For liberal Christians, worldliness is at the core of their theology, though they may not know it
I blogged recently on Peter Kreeft’s book, Catholics and Protestants: What we can learn from each other. In it, he makes the point that the difference between Evangelical Protestants and “liberal” Protestants “is far greater than the differences between orthodox Protestants and orthodox Catholics.” That is because the latter group won’t water down their core beliefs to accommodate the world; they recognise that they have to stand apart from it and that to follow Christ is to take the hard narrow road rather than the broad easy one.
For liberal Christians, worldliness is at the core, though they may not know it. The constant teaching of the Gospel about recognition of sin, the need for repentance and a firm purpose of amendment seems too harsh, too unpopular, and so they end up following the changing moral requirements of society instead of being the leaven that transforms society.
I thought of this essential distinction when reading Rabbi Jonathan Romain’s recent book of reminiscences and anecdotes about his ministry: Confessions of a Rabbi. Romain, rabbi of Maidenhead (Reform) Synagogue, writes that he is “deeply committed to libertarian values”. He describes his synagogue as “no longer a house of prayer but a community centre”, content that choosing a horizontal focus – people – will inevitably diminish the vertical focus: God. Indeed, in his Afterword, he explains this as the reason that he hasn’t mentioned God much in his book.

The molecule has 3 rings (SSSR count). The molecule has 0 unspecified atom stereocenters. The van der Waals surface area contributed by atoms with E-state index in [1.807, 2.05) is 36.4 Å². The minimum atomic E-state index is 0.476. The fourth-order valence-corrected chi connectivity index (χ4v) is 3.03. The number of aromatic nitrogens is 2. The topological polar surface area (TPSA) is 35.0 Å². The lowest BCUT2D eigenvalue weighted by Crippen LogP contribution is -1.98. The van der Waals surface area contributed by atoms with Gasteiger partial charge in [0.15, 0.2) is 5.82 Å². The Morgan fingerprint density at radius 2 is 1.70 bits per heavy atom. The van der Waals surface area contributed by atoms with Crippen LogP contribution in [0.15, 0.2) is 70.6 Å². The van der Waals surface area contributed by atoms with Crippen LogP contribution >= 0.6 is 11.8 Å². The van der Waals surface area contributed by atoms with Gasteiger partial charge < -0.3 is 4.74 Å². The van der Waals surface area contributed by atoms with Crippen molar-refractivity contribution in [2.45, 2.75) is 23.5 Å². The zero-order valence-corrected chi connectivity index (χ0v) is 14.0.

As with various Christian Churches which have gone down this road, he accepts euthanasia, the morning-after pill, abortion for unwanted babies and same-sex relationships; in practice, the whole and ever-evolving creed that the modern world has imposed on its followers.
He also answers the question I have sometimes asked myself: why don’t Jews proselytise? Romain says it is because Jews don’t believe they have all the answers and that there are many paths to God. “It may be that there is a spirit realm” he conjectures, but it is not a line of thought that interests him. What matters is building community and giving his congregation of 800 households a sense of belonging and identity.
Romain reveals the key to his popularity with his congregation: “It is a simple rule; if your congregation feel you love them, they’ll love you and let you take them in the direction you want to go; if not, it will end in tears.”
Another Jew once said, “If you love me, keep my commandments.” Many of his listeners didn’t like that either and chose to walk away from him.